The desert willow is a little tree that adds color and fragrance to your backyard, provides summer shade, and attracts birds, hummingbirds, and bees. The long, slender leaves make you think of willow, but once you learn some desert willow tree facts, you’ll see that it is not in the willow family at all.
Desert Willow Tree Facts
The desert willow’s scientific name is Chilopsis linearis. It’s a small, delicate tree that usually doesn’t grow above 30 feet (9 m.) tall and 25 feet (8 m.) wide. This makes planting desert willow trees possible even for those with small backyards. With its many trunks, the tree presents a unique, graceful silhouette that is familiar in the Southwest deserts. The thin, drooping leaves can get up to 12 inches (31 cm.) long, filling in the irregular crown of the tree with willowy softness. The fragrant trumpet flowers grow in clusters on the branch tips and bloom from spring through fall. They can be found in shades of pink, violet, and white, all with yellow throats. Planting desert willow trees is rewarding and easy if you live in USDA hardiness zones 7b through 11. When placed in a location beside your home, the trees offer summer shade but allow ambient heating in the colder months. Consider planting desert willow trees in groups if you need a privacy screen or windbreak. This kind of grouping also offers shelter to nesting birds.
How to Grow a Desert Willow
What is a desert willow if not an easy tree to grow? Learning how to grow a desert willow is not difficult since it is readily cultivated. The seeds in the long, thin pods grow so readily that the tree is considered invasive in some areas. Planting desert willow trees from cuttings is also possible. One of the most interesting desert willow tree facts is that the seeds establish themselves in newly deposited river sediments after seasonal flowing. The young trees trap and hold soil sediment as their roots grow, creating islands. When you are trying to figure out how to grow a desert willow, remember that the tree is native to the desert. Think full sun and soil with excellent drainage when growing these trees in your landscape. If your region gets more than 30 inches (76 cm.) a year rainfall, plant desert willow trees in raised beds to ensure drainage.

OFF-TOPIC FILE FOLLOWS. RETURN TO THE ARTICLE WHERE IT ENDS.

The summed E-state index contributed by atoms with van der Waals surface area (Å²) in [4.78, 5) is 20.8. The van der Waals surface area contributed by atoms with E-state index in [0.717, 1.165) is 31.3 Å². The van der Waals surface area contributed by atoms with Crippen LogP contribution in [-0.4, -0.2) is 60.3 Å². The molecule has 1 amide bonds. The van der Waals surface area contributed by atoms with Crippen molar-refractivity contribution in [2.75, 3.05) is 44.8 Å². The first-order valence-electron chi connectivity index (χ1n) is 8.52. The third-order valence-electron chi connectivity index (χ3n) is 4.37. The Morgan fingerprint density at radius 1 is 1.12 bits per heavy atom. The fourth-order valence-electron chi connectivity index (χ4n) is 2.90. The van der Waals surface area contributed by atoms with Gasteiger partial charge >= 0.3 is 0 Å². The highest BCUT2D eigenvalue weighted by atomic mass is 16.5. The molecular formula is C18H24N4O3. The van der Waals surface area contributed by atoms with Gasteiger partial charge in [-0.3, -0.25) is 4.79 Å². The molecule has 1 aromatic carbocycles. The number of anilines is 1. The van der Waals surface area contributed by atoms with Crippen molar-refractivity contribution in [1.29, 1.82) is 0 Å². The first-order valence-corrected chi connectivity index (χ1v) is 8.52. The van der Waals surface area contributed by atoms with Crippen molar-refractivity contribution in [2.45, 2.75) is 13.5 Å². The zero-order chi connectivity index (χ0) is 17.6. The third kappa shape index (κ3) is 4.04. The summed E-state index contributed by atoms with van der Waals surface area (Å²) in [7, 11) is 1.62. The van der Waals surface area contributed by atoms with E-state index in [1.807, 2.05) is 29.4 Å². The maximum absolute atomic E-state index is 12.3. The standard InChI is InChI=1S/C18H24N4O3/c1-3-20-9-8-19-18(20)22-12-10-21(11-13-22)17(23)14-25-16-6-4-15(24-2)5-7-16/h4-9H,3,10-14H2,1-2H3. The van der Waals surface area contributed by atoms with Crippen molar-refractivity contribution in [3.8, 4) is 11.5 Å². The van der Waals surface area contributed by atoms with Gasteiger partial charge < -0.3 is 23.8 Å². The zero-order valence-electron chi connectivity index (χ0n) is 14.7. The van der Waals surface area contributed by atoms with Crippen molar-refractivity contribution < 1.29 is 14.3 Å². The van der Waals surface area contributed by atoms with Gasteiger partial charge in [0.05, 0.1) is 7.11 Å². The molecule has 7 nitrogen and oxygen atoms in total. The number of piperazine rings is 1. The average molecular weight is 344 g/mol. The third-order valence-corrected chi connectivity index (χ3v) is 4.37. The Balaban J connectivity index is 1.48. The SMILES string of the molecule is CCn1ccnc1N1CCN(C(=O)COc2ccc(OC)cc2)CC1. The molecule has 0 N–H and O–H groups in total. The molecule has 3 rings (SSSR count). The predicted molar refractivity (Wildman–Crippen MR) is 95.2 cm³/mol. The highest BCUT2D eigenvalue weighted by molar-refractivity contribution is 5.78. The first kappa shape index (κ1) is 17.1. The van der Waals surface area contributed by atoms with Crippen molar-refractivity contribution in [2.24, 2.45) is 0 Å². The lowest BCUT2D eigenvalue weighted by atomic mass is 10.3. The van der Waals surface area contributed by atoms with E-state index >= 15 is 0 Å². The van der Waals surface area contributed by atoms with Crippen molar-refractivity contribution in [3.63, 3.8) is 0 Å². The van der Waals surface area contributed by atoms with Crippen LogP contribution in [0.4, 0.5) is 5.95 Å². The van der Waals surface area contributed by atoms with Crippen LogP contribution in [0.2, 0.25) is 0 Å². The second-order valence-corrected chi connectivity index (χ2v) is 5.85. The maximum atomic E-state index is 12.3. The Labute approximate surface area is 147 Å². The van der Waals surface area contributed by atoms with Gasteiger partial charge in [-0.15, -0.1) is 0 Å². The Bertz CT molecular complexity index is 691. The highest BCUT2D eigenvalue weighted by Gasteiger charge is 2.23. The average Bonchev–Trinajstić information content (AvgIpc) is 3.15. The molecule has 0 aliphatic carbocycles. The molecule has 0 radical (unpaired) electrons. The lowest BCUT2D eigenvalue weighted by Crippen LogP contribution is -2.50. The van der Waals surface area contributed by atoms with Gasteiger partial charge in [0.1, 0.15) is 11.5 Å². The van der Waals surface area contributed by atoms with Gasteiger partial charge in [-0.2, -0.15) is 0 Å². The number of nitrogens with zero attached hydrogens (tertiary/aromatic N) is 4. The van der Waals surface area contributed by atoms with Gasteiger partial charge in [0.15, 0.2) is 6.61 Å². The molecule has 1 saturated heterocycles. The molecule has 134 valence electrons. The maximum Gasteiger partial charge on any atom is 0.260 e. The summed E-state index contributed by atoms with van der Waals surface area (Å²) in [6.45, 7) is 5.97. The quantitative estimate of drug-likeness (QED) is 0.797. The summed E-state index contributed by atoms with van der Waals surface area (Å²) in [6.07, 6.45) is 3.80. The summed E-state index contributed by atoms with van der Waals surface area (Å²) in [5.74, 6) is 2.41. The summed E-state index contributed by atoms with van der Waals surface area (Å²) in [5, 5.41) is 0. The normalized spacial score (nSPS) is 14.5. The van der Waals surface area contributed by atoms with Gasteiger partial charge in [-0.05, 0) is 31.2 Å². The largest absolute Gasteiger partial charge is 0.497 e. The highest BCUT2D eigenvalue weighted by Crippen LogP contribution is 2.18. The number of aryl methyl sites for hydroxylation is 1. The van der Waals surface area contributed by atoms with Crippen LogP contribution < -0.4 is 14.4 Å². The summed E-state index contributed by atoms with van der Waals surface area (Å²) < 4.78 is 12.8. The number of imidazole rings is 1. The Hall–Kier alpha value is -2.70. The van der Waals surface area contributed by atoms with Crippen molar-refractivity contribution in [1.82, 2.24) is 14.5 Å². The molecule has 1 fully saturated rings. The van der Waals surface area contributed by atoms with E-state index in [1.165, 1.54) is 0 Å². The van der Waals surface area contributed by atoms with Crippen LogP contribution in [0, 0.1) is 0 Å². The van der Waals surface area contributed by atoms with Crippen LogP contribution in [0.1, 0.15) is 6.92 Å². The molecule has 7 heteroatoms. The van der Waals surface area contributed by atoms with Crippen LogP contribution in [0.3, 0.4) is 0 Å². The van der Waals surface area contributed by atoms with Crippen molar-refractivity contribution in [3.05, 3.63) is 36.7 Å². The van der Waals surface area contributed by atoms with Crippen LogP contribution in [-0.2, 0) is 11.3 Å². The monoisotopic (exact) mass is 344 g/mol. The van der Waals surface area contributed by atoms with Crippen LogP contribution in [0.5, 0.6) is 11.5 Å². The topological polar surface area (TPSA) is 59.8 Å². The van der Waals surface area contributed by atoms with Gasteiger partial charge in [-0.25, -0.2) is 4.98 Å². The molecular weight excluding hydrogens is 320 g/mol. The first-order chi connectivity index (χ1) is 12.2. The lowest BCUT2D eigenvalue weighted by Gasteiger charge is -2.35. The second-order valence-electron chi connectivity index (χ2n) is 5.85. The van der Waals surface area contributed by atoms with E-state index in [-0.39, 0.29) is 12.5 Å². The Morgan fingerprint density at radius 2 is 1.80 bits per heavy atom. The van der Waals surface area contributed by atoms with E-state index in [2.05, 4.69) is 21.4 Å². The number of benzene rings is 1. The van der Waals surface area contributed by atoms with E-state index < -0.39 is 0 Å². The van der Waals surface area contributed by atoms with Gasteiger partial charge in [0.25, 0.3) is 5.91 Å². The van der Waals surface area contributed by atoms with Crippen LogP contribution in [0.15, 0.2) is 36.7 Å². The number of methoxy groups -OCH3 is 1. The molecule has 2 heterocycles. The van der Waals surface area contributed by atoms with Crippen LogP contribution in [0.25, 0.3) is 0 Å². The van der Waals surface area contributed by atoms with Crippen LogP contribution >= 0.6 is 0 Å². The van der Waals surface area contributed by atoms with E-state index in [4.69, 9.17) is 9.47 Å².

Caring for Desert Willows
As you are gathering desert willow tree facts, don’t forget how easy the tree is to maintain. Caring for a desert willow once it is established is a snap. Like other desert plants, the desert willow only needs a very occasional, deep irrigation. It is pest and disease free and requires little pruning.
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Teo Spengler has been gardening for 30 years. She is a docent at the San Francisco Botanical Garden. Her passion is trees, 250 of which she has planted on her land in France.
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